- Eat breakfast and create a food stash – Breakfast is usually the least expensive meal of the day, and you might not spend as much money on lunch and dinner if you don’t starve yourself all morning. For the times you do get hungry, keep snacks with you in the car, in your purse or briefcase, and in your desk at work. You’ll save both money and calories if you eat a granola bar instead of buying a muffin. Don’t forget to take advantage of any freebies provided by your office.
- Do it yourself – Rather than opening up your wallet, it’s cheaper to make your own energy bars, yogurt parfaits, muffins, or whatever you habitually hand over money for. Also, don’t buy bottled water. Carry your own re-usable bottle instead. The tap water in North America is perfectly safe to drink.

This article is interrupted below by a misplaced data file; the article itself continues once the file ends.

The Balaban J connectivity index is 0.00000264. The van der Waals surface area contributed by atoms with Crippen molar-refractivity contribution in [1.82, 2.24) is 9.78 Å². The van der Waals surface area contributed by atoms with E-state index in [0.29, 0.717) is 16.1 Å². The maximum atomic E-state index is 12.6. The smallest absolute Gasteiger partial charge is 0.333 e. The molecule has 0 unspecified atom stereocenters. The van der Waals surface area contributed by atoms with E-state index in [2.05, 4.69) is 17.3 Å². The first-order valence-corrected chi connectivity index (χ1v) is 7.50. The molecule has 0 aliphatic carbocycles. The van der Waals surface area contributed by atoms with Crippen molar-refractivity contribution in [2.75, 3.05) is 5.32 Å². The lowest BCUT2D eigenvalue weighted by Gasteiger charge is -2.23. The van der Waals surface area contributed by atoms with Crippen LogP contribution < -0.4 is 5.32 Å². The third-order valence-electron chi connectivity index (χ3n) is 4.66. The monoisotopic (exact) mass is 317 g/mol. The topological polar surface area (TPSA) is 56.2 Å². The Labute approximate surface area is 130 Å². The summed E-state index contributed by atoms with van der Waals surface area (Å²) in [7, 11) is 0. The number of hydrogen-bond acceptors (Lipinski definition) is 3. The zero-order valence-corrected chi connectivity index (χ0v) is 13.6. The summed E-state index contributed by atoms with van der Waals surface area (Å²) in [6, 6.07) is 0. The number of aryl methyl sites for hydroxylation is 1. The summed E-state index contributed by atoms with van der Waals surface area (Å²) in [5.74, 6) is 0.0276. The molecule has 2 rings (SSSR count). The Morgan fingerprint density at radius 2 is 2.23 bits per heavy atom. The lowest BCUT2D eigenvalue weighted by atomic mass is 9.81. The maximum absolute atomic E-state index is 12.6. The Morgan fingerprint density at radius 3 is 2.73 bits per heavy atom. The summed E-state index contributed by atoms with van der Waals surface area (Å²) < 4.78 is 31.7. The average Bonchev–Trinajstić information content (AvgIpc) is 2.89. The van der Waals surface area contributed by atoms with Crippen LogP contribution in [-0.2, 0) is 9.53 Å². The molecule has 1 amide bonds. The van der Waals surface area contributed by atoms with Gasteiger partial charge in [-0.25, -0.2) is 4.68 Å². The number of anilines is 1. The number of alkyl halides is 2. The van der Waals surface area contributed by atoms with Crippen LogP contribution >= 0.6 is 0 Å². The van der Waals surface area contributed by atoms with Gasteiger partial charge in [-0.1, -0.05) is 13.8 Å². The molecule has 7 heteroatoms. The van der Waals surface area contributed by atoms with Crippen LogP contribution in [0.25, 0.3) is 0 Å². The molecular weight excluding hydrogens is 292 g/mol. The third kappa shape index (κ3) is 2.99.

- Save on lunch – Bringing your own lunch is a highly effective way to reduce spending, whether it’s making a sandwich, bringing leftovers from last night’s dinner, or heating up a can of chili. If your office doesn’t have a communal fridge, consider getting your own mini-fridge. While this item may cost $80 new at the store, it will quickly pay for itself if it gets you to bring leftovers from home instead of spending $10 on restaurant lunches every day.If brown-bagging isn’t your bag, “lunchpooling” can be another way to save money on workday lunches. Get together with a small group of co-workers and agree to each provide lunch one day per week. One person orders a pizza on Monday, and the next person buys a couple of foot long subs for Tuesday, etc. By selecting the right lunch choices, you’ll save money by taking advantage of economies of scale.